Quick Note to the Winter Birds
While Filling Their Empty Feeder
You can come back now . . . okay?
And look, it's oily sunflower seed,
the boutique stuff you pecked all April
back when your plumage was, well,
let's not get into it at that level
although it would be truthful to admit
your current grays and dull-browns
never make me reach for my camera
because, like Hardy's solitary thrush
who sang non-stop on Dorset's bare limbs,
you're darkling for Darwinian reasons,
your sexual hues unneeded till spring.
But now it is winter. My feet are cold.
And in the spirit of full disclosure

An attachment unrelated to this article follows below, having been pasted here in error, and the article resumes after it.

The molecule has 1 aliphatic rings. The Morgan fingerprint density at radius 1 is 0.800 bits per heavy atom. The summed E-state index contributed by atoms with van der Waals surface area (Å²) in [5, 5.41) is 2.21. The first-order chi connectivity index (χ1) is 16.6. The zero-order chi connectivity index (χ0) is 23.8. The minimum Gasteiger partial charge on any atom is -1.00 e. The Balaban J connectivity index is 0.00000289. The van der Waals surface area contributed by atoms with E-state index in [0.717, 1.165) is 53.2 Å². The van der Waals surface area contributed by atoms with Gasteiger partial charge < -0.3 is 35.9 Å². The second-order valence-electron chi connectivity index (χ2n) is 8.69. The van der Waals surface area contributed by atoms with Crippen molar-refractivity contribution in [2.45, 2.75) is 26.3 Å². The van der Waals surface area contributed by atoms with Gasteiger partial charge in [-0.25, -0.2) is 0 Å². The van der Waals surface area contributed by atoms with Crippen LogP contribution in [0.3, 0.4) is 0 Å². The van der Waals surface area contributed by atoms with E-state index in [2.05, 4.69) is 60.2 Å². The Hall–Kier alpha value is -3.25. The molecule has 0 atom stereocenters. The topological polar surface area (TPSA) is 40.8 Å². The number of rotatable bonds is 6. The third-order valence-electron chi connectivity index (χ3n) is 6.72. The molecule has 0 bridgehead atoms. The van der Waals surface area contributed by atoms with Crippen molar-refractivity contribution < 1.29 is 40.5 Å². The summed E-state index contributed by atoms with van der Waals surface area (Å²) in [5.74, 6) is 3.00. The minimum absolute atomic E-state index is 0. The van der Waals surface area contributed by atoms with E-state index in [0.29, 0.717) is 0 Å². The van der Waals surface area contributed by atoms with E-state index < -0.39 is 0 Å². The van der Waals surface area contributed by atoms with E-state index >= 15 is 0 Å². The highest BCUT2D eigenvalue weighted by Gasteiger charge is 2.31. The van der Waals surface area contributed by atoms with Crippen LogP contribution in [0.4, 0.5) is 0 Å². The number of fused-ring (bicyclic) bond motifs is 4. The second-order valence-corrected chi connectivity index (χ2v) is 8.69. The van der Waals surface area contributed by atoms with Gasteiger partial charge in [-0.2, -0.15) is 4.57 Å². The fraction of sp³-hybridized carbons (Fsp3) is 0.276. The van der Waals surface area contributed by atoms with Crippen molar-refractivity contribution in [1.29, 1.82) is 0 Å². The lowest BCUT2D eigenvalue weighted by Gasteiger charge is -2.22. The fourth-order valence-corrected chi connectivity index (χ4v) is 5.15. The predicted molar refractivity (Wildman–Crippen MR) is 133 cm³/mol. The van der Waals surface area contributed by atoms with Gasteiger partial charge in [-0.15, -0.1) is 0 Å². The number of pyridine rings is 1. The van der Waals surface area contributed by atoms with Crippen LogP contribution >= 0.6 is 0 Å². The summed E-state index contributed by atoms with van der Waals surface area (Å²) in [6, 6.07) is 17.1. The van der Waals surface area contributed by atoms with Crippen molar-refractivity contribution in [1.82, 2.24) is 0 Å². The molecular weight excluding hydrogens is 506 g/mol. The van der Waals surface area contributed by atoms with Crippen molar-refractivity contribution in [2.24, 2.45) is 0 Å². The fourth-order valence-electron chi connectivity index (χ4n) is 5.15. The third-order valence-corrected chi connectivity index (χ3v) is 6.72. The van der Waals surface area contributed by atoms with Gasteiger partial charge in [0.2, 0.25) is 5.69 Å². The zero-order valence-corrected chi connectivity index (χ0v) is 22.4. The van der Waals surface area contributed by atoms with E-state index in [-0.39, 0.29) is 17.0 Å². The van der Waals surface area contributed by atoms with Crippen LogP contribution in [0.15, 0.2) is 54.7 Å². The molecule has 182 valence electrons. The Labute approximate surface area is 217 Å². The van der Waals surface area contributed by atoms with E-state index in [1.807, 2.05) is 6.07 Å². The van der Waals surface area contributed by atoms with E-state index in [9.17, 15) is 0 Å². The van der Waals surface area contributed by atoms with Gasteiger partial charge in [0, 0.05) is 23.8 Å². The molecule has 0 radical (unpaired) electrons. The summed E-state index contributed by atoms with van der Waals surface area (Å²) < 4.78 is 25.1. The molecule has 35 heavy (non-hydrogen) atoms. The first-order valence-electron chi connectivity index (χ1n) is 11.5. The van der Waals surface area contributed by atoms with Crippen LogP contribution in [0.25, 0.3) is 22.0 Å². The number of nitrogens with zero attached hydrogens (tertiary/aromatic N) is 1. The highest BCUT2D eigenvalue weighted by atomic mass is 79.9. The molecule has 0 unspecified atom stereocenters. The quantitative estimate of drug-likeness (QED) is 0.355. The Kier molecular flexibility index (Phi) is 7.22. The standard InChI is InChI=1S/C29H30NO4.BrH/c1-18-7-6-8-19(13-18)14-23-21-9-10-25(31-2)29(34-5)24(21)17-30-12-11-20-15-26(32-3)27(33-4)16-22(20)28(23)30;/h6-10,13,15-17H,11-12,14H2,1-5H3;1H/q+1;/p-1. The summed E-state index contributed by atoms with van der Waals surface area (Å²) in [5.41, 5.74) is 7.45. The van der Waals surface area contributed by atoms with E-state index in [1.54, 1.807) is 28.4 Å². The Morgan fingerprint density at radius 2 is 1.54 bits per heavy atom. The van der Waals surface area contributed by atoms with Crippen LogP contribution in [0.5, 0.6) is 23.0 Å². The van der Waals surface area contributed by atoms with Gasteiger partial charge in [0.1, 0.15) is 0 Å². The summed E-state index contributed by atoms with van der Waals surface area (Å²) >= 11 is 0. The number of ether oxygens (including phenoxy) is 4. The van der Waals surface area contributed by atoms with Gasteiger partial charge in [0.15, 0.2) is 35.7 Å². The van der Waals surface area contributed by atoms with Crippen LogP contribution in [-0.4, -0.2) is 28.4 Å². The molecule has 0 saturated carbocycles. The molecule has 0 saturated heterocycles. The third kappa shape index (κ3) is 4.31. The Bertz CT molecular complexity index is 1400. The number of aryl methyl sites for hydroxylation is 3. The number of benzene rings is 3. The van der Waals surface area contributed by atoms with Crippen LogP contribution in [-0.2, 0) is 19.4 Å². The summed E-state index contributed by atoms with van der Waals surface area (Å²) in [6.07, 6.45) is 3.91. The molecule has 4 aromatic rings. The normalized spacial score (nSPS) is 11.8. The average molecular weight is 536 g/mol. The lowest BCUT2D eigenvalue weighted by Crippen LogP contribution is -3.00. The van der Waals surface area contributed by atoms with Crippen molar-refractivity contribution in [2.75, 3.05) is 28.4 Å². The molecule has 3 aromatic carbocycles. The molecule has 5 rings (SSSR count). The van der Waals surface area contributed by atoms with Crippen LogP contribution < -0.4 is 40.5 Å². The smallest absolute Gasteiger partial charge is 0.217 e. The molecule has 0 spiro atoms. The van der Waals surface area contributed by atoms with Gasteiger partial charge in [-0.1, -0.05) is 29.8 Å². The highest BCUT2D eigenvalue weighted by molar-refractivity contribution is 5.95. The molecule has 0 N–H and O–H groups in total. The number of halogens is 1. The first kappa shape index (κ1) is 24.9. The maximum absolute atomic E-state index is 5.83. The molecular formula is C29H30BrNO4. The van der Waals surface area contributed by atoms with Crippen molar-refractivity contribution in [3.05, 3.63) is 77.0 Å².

I'll admit to balking at the seed's cost,
stinginess disguised as moral concern
over my species intervening with yours.
Too late though, we're already symbiotic,
hopelessly sothere's no going back same as
the pigeon-feeding woman downtown,
who, with bread-crumb bestowing arms
assumes the pure stance of St. Francis
when clearly she's not him; she's over-layered,
soup-kitchened, beat down but for moments
when she tracks the low afternoon sun,
when, with eyes closed, she inhabits grace,
what's there for each of us, only waiting.